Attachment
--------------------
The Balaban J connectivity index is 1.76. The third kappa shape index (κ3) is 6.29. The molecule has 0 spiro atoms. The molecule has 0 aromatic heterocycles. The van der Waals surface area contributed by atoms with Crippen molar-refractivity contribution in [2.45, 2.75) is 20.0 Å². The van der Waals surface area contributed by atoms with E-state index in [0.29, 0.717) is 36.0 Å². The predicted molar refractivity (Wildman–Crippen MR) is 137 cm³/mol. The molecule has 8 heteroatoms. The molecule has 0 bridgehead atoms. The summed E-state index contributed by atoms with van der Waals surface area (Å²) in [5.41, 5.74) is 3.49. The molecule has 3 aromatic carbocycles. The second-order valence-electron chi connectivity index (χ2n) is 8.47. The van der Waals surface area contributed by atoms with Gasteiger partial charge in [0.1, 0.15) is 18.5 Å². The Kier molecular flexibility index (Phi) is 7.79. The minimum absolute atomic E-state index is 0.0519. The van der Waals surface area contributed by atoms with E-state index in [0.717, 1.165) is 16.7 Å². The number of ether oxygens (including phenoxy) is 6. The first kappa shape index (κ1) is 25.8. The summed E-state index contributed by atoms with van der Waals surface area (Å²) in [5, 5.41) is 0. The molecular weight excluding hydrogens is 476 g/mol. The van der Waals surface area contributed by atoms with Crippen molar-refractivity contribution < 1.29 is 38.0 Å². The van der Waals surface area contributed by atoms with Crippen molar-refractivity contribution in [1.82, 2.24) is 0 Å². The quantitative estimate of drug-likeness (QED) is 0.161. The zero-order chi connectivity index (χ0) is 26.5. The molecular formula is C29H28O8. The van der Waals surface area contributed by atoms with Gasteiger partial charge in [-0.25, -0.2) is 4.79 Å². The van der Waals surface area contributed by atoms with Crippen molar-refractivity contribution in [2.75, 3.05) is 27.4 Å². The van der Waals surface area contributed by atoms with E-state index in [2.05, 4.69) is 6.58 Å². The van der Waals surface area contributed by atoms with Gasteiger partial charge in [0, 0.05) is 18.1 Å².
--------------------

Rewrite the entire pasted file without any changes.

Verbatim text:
The Balaban J connectivity index is 1.76. The third kappa shape index (κ3) is 6.29. The molecule has 0 spiro atoms. The molecule has 0 aromatic heterocycles. The van der Waals surface area contributed by atoms with Crippen molar-refractivity contribution in [2.45, 2.75) is 20.0 Å². The van der Waals surface area contributed by atoms with E-state index in [0.29, 0.717) is 36.0 Å². The predicted molar refractivity (Wildman–Crippen MR) is 137 cm³/mol. The molecule has 8 heteroatoms. The molecule has 0 bridgehead atoms. The summed E-state index contributed by atoms with van der Waals surface area (Å²) in [5.41, 5.74) is 3.49. The molecule has 3 aromatic carbocycles. The second-order valence-electron chi connectivity index (χ2n) is 8.47. The van der Waals surface area contributed by atoms with Gasteiger partial charge in [0.1, 0.15) is 18.5 Å². The Kier molecular flexibility index (Phi) is 7.79. The minimum absolute atomic E-state index is 0.0519. The van der Waals surface area contributed by atoms with E-state index in [0.717, 1.165) is 16.7 Å². The number of ether oxygens (including phenoxy) is 6. The first kappa shape index (κ1) is 25.8. The summed E-state index contributed by atoms with van der Waals surface area (Å²) in [5, 5.41) is 0. The molecular weight excluding hydrogens is 476 g/mol. The van der Waals surface area contributed by atoms with Crippen molar-refractivity contribution < 1.29 is 38.0 Å². The van der Waals surface area contributed by atoms with Crippen molar-refractivity contribution in [1.82, 2.24) is 0 Å². The quantitative estimate of drug-likeness (QED) is 0.161. The zero-order chi connectivity index (χ0) is 26.5. The molecular formula is C29H28O8. The van der Waals surface area contributed by atoms with Gasteiger partial charge in [-0.25, -0.2) is 4.79 Å². The van der Waals surface area contributed by atoms with Crippen molar-refractivity contribution in [2.75, 3.05) is 27.4 Å². The van der Waals surface area contributed by atoms with E-state index in [2.05, 4.69) is 6.58 Å². The van der Waals surface area contributed by atoms with Gasteiger partial charge in [0, 0.05) is 18.1 Å².